BookBrowse Reviews The Distance Between Us by Masha Hamilton

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The Distance Between Us

by Masha Hamilton

The Distance Between Us by Masha Hamilton
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     Not Yet Rated
  • First Published:
    Nov 2004, 304 pages
    Paperback:
    Oct 2005, 304 pages

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The plotting is flawless. The pacing is just right.

From the book jacket: Caddie Blair feels everything strongly—and so she works hard to keep her distance. It's the ethical thing for a journalist to do, especially in a war-torn region like the Middle East. And Caddie wants to believe that nothing is as important as covering "the story."

There's room for passion in her life—but that's only physical. And Caddie keeps even those fleeting attachments under wraps, secretive, because she knows that when a journalist even appears to lose her detachment, she is already lost.

So what is Caddie to feel when her lover dies beside her—shot in an ambush on the way to the next promising political interview, across the Israeli border into Lebanon?

An authentic look at the emotional and ethical chaos within a war correspondent who becomes a bit too involved, Masha Hamilton's The Distance Between Us is a straight-ahead story of human passion—desire, conviction, and the guilt of a survivor—struggling for order within the frayed justice of the Middle East conflict.

Comment: Hamilton's second novel (following Staircase of a Thousand Stairs) is set in Israel and the Gaza Strip (where the local children play 'soldiers and martyrs', not cowboys and Indians) and explores the emotional and ethical chaos within a war correspondent who tips over the line from detached observer to being too involved.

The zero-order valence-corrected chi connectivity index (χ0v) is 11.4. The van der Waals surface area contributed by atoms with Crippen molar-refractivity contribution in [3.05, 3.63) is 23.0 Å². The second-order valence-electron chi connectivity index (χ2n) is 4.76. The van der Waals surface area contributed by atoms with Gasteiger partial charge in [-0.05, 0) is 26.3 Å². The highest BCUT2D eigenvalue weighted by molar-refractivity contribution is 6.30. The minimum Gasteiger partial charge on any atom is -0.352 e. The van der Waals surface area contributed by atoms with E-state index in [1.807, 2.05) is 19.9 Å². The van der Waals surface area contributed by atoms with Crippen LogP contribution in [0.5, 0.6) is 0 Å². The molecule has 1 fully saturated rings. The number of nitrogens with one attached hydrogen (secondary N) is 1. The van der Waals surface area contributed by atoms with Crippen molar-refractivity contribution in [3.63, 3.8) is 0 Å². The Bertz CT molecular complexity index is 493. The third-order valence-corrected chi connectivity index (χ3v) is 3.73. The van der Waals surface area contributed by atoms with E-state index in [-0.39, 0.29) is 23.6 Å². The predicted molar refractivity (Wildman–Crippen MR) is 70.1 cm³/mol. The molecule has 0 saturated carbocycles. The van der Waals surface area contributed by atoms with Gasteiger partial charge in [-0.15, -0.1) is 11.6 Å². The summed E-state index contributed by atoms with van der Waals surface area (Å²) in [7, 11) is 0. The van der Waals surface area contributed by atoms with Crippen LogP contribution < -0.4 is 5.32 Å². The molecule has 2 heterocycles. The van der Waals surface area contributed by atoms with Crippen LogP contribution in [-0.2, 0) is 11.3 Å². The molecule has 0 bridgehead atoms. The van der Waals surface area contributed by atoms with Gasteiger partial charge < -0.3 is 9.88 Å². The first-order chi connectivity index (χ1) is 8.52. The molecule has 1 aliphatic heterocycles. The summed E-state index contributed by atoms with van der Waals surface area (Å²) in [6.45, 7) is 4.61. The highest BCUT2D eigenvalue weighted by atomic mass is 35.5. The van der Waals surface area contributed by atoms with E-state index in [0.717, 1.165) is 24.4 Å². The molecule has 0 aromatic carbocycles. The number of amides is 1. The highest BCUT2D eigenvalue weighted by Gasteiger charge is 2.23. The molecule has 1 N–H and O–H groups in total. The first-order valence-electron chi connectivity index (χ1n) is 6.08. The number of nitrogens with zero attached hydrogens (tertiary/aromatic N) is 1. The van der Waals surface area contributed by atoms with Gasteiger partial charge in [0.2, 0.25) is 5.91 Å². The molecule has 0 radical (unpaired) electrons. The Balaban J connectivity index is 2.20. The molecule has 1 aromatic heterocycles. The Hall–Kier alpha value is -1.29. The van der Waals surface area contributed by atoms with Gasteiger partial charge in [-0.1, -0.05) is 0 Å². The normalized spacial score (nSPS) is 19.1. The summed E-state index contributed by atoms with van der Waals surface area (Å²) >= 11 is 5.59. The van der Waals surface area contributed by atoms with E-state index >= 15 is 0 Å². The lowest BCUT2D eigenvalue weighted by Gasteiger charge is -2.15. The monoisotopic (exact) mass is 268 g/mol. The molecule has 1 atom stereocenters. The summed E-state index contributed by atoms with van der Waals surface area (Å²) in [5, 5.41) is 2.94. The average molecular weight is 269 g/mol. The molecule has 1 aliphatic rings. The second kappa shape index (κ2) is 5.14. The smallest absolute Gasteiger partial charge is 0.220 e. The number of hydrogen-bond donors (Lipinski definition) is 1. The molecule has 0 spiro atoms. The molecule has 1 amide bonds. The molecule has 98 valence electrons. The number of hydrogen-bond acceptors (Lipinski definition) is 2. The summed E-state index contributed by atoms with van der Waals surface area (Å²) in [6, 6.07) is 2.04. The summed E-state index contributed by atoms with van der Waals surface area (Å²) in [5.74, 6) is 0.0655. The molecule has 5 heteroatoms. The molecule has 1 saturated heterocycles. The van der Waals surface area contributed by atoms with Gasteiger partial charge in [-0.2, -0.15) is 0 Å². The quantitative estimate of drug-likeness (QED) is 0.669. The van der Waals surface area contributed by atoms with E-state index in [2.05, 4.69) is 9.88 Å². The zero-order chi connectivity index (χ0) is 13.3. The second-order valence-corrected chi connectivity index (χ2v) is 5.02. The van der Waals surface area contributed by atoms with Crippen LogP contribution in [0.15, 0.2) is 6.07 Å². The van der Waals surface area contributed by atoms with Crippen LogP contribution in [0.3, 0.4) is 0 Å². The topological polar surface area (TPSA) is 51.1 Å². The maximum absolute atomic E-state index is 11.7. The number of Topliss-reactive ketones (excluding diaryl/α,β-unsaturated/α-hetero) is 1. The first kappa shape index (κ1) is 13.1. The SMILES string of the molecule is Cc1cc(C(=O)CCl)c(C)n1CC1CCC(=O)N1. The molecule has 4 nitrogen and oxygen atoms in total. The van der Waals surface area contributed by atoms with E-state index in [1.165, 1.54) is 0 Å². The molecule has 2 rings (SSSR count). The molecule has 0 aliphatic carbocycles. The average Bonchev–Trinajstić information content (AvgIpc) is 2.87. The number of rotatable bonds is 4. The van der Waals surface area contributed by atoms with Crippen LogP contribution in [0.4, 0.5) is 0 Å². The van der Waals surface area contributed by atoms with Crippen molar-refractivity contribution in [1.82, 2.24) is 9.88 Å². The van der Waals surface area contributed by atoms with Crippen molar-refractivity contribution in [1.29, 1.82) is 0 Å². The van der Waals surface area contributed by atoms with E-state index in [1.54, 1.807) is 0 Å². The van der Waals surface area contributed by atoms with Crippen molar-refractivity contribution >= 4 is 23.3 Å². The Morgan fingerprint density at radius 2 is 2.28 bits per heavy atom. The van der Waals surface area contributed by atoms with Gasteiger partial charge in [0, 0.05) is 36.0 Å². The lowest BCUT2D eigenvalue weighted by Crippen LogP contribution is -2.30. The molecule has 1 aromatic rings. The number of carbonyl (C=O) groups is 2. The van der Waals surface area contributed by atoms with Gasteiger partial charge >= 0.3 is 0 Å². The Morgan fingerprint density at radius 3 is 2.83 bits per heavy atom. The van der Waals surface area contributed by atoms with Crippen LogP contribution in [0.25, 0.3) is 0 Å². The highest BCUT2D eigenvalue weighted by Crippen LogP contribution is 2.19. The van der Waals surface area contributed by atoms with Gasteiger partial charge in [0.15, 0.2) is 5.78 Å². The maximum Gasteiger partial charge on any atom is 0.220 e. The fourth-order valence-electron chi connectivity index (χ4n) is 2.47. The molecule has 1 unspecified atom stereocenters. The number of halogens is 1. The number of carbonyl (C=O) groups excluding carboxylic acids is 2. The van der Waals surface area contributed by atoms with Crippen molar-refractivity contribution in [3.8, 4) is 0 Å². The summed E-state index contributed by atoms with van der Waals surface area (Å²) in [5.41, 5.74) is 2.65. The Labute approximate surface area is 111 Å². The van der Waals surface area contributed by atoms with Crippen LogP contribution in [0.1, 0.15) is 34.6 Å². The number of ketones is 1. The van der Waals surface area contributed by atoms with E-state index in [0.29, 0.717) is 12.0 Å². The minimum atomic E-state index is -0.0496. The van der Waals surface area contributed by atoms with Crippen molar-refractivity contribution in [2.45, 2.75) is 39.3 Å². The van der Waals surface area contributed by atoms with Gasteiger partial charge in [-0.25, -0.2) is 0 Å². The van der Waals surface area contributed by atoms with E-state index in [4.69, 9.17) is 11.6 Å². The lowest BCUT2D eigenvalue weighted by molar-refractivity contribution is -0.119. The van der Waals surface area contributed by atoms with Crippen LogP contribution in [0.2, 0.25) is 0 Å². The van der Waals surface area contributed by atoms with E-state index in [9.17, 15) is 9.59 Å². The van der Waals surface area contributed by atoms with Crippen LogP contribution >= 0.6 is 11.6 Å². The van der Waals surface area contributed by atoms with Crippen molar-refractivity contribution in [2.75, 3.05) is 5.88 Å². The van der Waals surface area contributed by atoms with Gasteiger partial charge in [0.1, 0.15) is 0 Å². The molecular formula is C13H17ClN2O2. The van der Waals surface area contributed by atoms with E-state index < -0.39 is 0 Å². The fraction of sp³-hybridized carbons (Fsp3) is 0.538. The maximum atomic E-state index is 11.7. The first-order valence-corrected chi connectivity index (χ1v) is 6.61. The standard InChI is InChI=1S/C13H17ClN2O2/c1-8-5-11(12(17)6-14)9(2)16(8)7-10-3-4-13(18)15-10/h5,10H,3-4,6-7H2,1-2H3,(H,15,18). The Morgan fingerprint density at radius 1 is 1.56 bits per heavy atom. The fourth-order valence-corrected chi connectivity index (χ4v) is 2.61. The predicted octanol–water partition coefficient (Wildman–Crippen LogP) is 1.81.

A couple of reviewers find minor faults - for example, Kirkus Reviews feels it is 'emotionally distant and overly cerebral' while Booklist believes that a particular plot angle is a 'red herring'.  However, in general all are very positive, for example, The San Francisco Chronicle believes that 'the plotting is flawless, the pacing is just right—sometimes reflective, sometimes action-packed', while Library Journal says ' with prose both beguiling and elegant, the story will strike a chord in readers following current events in the Middle East'.

Personally, I thought it was excellent. My recommendation is that if you really want to understand a place and people it isn't enough to read about them in the newspaper, instead you must meet the people themselves.  Most of us won't be visiting the Gaza Strip in person anytime soon, but Hamilton's excellent book can take you there, and let you listen in on what the people think and do, from the comfort of your own living room.

This review is from the October 19, 2005 issue of BookBrowse Recommends. Click here to go to this issue.



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